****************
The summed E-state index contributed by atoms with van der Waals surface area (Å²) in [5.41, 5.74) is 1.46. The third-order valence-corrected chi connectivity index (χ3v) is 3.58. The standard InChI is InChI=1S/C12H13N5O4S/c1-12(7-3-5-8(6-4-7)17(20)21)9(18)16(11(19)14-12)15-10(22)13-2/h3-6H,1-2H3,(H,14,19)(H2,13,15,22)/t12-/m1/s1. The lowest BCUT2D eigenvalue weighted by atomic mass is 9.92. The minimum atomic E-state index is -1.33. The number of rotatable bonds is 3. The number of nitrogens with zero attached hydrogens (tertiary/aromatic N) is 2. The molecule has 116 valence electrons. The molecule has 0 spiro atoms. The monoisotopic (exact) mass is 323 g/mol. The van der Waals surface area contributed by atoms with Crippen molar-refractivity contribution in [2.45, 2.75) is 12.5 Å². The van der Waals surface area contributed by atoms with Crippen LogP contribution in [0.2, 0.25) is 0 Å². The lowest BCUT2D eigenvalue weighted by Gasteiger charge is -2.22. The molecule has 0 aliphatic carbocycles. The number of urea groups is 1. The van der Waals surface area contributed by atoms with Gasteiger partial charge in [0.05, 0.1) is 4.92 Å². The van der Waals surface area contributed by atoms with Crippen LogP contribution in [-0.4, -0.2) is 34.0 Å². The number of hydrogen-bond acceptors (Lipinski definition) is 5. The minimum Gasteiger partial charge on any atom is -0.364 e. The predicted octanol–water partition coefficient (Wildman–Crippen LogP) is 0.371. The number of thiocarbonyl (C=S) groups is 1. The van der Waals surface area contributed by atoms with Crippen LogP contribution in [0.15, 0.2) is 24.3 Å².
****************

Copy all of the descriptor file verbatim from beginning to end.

The summed E-state index contributed by atoms with van der Waals surface area (Å²) in [5.41, 5.74) is 1.46. The third-order valence-corrected chi connectivity index (χ3v) is 3.58. The standard InChI is InChI=1S/C12H13N5O4S/c1-12(7-3-5-8(6-4-7)17(20)21)9(18)16(11(19)14-12)15-10(22)13-2/h3-6H,1-2H3,(H,14,19)(H2,13,15,22)/t12-/m1/s1. The lowest BCUT2D eigenvalue weighted by atomic mass is 9.92. The minimum atomic E-state index is -1.33. The number of rotatable bonds is 3. The number of nitrogens with zero attached hydrogens (tertiary/aromatic N) is 2. The molecule has 116 valence electrons. The molecule has 0 spiro atoms. The monoisotopic (exact) mass is 323 g/mol. The van der Waals surface area contributed by atoms with Crippen molar-refractivity contribution in [2.45, 2.75) is 12.5 Å². The van der Waals surface area contributed by atoms with Crippen LogP contribution in [0.2, 0.25) is 0 Å². The lowest BCUT2D eigenvalue weighted by Gasteiger charge is -2.22. The molecule has 0 aliphatic carbocycles. The number of urea groups is 1. The van der Waals surface area contributed by atoms with Gasteiger partial charge in [0.05, 0.1) is 4.92 Å². The van der Waals surface area contributed by atoms with Crippen LogP contribution in [-0.4, -0.2) is 34.0 Å². The number of hydrogen-bond acceptors (Lipinski definition) is 5. The minimum Gasteiger partial charge on any atom is -0.364 e. The predicted octanol–water partition coefficient (Wildman–Crippen LogP) is 0.371. The number of thiocarbonyl (C=S) groups is 1. The van der Waals surface area contributed by atoms with Crippen LogP contribution in [0.15, 0.2) is 24.3 Å².